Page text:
To what extent and in which manner do you believe the effects of an expanded world penetrated the Delft artistic and economic community as well as daily life of its citizens?
The wider world had a twofold presence in Delft life. There were first of all the export commodities that the VOC brought to the city and retailed to its citizens as prized possessions—and sufficiently prized that someone who commissioned a painting of his family or home usually asked that the painter include them in the picture. The other way in which the outside world made itself felt in Delft was in the form of the people who travelled and worked in that world and either sent home news of their exploits by letter (Vermeer liked to paint women reading letters) or returned, some with wealth and others not, to regale friends and family with tall tales and firsthand knowledge. As I mention in Vermeer’s Hat, Vermeer’s cousin, Claes van der Minne, and Claes’ two sons worked in Southeast Asia for the VOC. The impact of these personal links is hard for the historian to detect and assess, but it was something that Delft citizens surely felt. How many went to Asia from this one city is impossible to reconstruct. We do know that close to a million Dutchmen made the sea-journey from Holland to Asia during the two centuries from 1595 to 1795, when the VOC was closed down. Some of them went from Delft, and some of those came back.
What similarities and differences do you see between the infancy of globalization and today's globalization?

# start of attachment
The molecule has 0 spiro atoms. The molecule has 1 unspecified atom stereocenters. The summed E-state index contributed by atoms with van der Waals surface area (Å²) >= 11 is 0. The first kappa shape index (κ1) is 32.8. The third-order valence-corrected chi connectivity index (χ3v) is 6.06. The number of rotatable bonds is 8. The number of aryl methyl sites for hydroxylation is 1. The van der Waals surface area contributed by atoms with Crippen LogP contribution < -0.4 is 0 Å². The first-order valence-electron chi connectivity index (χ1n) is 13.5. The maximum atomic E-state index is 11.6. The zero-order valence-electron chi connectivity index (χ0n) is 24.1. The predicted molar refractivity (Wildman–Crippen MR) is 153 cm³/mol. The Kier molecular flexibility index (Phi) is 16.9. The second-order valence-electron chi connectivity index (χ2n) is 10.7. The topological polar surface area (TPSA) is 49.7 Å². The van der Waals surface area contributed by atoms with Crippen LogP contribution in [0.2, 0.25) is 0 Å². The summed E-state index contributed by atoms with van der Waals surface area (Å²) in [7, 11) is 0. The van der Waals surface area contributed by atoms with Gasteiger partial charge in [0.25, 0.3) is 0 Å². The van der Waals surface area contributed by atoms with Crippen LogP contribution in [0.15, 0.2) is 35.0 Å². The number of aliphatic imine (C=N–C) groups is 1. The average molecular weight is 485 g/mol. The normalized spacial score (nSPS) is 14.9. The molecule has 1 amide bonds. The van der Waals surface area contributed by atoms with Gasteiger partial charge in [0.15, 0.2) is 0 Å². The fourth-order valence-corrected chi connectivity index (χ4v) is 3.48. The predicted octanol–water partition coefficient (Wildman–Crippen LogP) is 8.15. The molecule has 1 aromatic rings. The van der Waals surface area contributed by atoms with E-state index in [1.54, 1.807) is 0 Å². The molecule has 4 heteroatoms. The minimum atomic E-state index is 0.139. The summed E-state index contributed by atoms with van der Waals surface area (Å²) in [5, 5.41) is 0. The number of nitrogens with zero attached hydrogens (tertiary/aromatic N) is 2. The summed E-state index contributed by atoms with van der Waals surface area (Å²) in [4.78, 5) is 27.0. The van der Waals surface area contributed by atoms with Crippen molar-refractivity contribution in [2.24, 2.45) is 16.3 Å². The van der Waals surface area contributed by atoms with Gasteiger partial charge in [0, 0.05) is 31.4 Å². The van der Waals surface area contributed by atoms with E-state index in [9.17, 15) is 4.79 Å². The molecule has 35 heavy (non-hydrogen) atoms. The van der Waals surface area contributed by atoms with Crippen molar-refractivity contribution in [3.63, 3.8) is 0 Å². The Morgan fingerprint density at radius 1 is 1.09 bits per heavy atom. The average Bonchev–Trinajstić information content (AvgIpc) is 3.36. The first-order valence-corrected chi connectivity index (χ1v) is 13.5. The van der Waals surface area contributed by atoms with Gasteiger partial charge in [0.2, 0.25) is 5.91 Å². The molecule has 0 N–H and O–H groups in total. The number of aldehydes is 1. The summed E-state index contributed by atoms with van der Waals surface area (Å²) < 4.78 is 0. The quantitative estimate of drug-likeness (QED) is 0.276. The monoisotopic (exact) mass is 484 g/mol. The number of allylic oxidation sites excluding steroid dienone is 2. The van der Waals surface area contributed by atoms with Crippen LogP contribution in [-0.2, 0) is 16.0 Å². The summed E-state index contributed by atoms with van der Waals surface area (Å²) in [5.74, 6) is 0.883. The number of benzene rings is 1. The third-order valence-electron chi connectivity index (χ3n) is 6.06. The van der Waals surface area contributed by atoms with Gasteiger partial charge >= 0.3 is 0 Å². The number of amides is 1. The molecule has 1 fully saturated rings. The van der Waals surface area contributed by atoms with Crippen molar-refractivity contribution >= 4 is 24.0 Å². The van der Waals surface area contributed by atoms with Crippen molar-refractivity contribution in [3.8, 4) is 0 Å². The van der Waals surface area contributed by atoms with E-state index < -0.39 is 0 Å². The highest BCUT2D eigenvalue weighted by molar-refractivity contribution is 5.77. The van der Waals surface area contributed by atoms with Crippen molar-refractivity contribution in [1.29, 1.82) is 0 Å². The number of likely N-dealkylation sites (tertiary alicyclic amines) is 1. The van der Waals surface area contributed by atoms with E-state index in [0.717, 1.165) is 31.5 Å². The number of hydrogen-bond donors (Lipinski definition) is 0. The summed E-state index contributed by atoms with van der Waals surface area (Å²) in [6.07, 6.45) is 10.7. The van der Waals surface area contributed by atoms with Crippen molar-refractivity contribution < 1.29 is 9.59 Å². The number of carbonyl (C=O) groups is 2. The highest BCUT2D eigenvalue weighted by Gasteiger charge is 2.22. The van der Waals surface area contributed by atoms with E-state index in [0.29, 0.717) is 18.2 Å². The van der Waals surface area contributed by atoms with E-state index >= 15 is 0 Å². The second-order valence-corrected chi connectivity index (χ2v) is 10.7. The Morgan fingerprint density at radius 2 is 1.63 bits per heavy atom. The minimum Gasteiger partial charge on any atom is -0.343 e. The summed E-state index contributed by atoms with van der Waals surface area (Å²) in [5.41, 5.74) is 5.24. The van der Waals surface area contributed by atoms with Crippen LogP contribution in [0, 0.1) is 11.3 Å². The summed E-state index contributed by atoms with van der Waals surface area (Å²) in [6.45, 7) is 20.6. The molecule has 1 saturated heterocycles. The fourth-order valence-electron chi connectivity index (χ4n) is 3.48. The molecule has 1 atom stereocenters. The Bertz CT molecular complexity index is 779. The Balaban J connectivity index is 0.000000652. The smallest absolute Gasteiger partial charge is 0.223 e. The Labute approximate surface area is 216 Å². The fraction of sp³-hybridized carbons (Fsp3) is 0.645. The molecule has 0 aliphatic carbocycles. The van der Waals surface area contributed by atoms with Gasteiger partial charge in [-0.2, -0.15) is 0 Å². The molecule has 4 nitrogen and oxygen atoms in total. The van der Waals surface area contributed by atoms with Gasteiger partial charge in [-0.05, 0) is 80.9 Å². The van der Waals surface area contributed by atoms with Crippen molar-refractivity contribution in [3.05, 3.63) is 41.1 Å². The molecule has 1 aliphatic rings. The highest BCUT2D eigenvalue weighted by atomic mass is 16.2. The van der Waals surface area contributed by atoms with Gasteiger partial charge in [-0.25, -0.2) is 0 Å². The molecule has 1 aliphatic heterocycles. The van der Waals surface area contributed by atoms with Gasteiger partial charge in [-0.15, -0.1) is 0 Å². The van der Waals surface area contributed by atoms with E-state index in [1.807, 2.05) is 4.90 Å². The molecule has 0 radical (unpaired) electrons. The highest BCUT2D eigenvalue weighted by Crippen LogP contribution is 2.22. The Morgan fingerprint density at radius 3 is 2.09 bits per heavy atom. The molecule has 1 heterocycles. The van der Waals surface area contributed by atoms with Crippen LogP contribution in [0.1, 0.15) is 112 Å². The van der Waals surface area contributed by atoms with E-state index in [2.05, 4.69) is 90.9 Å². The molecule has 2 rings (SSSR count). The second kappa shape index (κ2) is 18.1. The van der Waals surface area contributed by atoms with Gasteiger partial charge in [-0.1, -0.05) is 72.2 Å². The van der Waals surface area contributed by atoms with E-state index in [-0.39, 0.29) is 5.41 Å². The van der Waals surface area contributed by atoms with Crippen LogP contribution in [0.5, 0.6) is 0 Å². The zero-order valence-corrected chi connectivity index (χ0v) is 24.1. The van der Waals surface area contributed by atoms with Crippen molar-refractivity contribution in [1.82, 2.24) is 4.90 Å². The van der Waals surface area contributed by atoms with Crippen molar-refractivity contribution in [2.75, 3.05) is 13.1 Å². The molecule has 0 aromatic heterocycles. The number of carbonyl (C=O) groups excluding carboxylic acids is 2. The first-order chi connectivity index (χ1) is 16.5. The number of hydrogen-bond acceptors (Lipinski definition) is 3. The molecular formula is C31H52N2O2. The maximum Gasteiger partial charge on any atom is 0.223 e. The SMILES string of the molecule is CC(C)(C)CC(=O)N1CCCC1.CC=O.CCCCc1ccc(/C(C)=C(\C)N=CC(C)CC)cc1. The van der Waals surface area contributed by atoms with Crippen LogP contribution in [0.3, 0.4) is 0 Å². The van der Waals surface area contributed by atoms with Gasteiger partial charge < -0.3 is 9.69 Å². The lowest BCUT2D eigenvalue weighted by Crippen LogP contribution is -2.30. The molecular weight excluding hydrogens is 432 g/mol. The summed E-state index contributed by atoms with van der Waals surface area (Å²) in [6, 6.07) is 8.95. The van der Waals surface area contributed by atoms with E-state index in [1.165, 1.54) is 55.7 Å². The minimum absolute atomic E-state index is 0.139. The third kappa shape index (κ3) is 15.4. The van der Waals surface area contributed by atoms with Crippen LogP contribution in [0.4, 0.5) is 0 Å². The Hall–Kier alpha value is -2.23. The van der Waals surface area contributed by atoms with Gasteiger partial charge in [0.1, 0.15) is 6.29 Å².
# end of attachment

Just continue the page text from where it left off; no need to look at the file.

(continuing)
Between the dawn of globalization and our own age stretches a wealth of time and experience that is difficult to summarize easily. Certainly there are differences in degree over these four centuries. Today more people travel the globe, consume imported goods, and learn foreign languages than was true in the 17th century. The scale of globalization since the 1980s has been so overwhelming that we tend to think we inhabit a world that is qualitatively different, and in many ways we do. Nuclear power, environmental degradation, the annihilation of species—the list of what the world must now contend with would have beggared the imagination in earlier times—and yet we tend to assume that earlier ages were unable to experience the world, as we do, as a single place. I tend to think otherwise. More people—and not just Europeans—were in motion, and more goods circulated in the holds of ships than we bother to remember. Global politics may have changed its modes and rules, but the global economy goes on. It is now bigger and more specialized, but the same principles of moving products from one place to markets in another, of having to negotiate how borders are crossed and differences moderated, were at work then as now. Taking a historical perspective, as I do, it seems to me that the main difference is scale.
Which do you believe are the primary negative and positive legacies of the globalization?